We try to implement this in a way that if there is doubt, rather than get the customer to try again and again, the cheque raises an exception at the back end 
 Fraser Mackay, vice-president of self-service operations & support, CIBC 

These were the easier parts, from a banking infrastructure perspective. He admitted changing cheque processing at branch-level would involve a lot of work. “You can automate the teller, so bank clerks use a similar scanner to commercial customers. But we also have a lot of customers who deposits cheques by putting them in an envelope and dropping them into the ATM. So, to digitise cheques, we would need to enable digital scanning at the ATM. We have 1,100 branches and 4,000 ATMs, so this represents a significant amount of work.”
The challenge in digitising the whole process is that not only do the cash machines need to have a built-in cheque scanner, optical character recognition (OCR) software is required at the back end to validate the value of the cheque and the signature.
Digital cheques also change people’s relationship with the bank. Mackay said: “The challenge is that people are used to going into a branch, lining up for a bank teller and depositing a cheque.” This is the customer education element, where the bank explains to customers they no longer need to queue and can instead take a photograph of a cheque with a mobile phone, or scan it in using a PC at home.
The bank used NCR APTRA passport software for digital cheque processing at ATMs. The software reads the handwritten text for the amount, compares this to the amount entered in the amount box, and checks this against the figure the customer enters at the ATM terminal.
“We try to implement this in a way that, if there is doubt, rather than get the customer to try again and again, the cheque raises an exception at the back end, where it is routed for manual review,” Mackay said.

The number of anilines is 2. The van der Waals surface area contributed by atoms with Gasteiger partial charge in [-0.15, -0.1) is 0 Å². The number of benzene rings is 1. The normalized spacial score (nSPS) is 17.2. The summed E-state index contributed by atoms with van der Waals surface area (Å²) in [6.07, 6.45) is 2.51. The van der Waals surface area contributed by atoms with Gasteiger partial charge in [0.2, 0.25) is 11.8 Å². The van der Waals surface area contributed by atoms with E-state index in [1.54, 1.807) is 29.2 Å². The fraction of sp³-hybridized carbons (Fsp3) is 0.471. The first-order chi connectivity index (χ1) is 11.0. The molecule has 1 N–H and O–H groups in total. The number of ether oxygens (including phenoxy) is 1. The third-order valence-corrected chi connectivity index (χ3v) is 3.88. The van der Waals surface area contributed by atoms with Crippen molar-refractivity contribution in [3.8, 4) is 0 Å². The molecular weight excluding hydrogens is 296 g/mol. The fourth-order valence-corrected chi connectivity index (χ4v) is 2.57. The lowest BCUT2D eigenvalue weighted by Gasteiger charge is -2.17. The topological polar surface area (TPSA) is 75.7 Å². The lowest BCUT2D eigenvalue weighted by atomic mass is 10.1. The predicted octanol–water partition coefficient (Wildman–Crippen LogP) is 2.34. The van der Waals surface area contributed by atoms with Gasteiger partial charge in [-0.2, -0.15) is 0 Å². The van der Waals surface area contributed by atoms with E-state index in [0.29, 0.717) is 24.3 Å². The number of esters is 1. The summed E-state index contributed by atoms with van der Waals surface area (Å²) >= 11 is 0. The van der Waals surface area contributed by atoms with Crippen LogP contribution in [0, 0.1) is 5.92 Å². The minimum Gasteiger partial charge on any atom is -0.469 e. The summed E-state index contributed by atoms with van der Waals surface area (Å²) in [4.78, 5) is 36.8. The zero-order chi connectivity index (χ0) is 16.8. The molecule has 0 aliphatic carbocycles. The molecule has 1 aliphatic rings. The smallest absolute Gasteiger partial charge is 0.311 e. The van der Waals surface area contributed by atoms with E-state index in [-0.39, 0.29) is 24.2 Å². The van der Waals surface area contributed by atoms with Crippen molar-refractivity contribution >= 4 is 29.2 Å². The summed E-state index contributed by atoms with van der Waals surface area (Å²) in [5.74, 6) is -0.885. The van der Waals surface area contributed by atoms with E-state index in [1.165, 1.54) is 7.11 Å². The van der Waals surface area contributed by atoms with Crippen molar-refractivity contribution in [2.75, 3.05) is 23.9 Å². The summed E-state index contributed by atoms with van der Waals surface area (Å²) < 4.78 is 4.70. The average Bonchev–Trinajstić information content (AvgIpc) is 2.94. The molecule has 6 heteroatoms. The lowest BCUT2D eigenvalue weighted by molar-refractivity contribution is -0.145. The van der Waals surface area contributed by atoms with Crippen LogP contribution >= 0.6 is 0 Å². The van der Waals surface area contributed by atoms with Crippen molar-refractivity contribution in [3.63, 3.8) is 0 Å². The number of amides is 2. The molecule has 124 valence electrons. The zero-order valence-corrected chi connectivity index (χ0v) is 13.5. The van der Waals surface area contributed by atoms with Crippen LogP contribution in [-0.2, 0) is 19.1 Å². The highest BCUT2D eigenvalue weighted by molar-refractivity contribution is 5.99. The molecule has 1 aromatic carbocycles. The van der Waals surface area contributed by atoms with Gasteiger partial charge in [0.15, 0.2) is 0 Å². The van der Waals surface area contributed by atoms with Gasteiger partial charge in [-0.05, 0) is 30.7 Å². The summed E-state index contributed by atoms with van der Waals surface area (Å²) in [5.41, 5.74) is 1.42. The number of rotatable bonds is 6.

The future of digital cheques
The UK processes 750 million cheques a year. Processing paper cheques, along with using the armoured vehicle to deliver them as part of the clearing process, means that cheque handling is expensive. A fully digitised cheque clearing system would allow businesses and individuals to receive payments quicker.
UK legislative approval is expected soon after Christmas 2014. This legislation will mean that a cheque image is a legal replacement for a physical cheque. Following the legislation, HM Treasury will give dates for implementation.
Unless it is mandated like Canada’s first attempt, individual banks will need to decide when to deploy digital cheque technology.
Giovanni Bandi, director business development at NCR, said: “In terms of hardware, the UK is behind Canada. In the UK, 10% of ATMS have a cheque capability and only a small fraction of these are able to image cheques.” To date, two UK banks have implemented cheque image processing, one of which is Barclays, which announced it would develop a smartphone cheque.
Mobile is likely to be the most prominent channel, because every phone can take a picture. In a blog post earlier in 2014, Forrester analyst Oliwia Berdak wrote: “Remote deposit capture is a win-win solution. It cuts the time and cost of check transaction and processing, frees up branch staff for higher-value services, and enables customers to complete their goals whenever and wherever they want.”